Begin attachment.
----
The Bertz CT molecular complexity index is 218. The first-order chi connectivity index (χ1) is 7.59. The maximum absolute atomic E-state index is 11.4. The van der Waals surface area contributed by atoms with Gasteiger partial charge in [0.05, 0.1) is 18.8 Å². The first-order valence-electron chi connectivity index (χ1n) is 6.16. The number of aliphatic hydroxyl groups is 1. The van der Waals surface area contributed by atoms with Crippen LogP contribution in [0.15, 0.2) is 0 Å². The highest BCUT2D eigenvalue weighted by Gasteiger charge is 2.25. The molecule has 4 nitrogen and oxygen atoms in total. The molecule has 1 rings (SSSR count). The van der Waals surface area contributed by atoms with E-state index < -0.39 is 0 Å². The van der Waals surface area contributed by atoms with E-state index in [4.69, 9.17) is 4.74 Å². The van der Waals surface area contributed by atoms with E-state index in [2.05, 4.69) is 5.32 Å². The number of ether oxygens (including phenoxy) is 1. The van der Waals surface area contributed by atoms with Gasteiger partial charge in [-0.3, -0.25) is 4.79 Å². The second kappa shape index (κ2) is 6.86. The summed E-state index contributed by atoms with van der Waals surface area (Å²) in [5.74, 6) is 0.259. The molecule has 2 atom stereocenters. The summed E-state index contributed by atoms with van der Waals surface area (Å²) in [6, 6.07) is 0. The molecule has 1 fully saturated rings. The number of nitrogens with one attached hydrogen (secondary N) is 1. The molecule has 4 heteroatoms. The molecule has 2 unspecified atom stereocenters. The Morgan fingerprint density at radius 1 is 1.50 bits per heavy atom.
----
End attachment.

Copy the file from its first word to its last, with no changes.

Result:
The Bertz CT molecular complexity index is 218. The first-order chi connectivity index (χ1) is 7.59. The maximum absolute atomic E-state index is 11.4. The van der Waals surface area contributed by atoms with Gasteiger partial charge in [0.05, 0.1) is 18.8 Å². The first-order valence-electron chi connectivity index (χ1n) is 6.16. The number of aliphatic hydroxyl groups is 1. The van der Waals surface area contributed by atoms with Crippen LogP contribution in [0.15, 0.2) is 0 Å². The highest BCUT2D eigenvalue weighted by Gasteiger charge is 2.25. The molecule has 4 nitrogen and oxygen atoms in total. The molecule has 1 rings (SSSR count). The van der Waals surface area contributed by atoms with E-state index < -0.39 is 0 Å². The van der Waals surface area contributed by atoms with E-state index in [4.69, 9.17) is 4.74 Å². The van der Waals surface area contributed by atoms with E-state index in [2.05, 4.69) is 5.32 Å². The number of ether oxygens (including phenoxy) is 1. The van der Waals surface area contributed by atoms with Gasteiger partial charge in [-0.3, -0.25) is 4.79 Å². The second kappa shape index (κ2) is 6.86. The summed E-state index contributed by atoms with van der Waals surface area (Å²) in [5.74, 6) is 0.259. The molecule has 2 atom stereocenters. The summed E-state index contributed by atoms with van der Waals surface area (Å²) in [6, 6.07) is 0. The molecule has 1 fully saturated rings. The number of nitrogens with one attached hydrogen (secondary N) is 1. The molecule has 4 heteroatoms. The molecule has 2 unspecified atom stereocenters. The Morgan fingerprint density at radius 1 is 1.50 bits per heavy atom.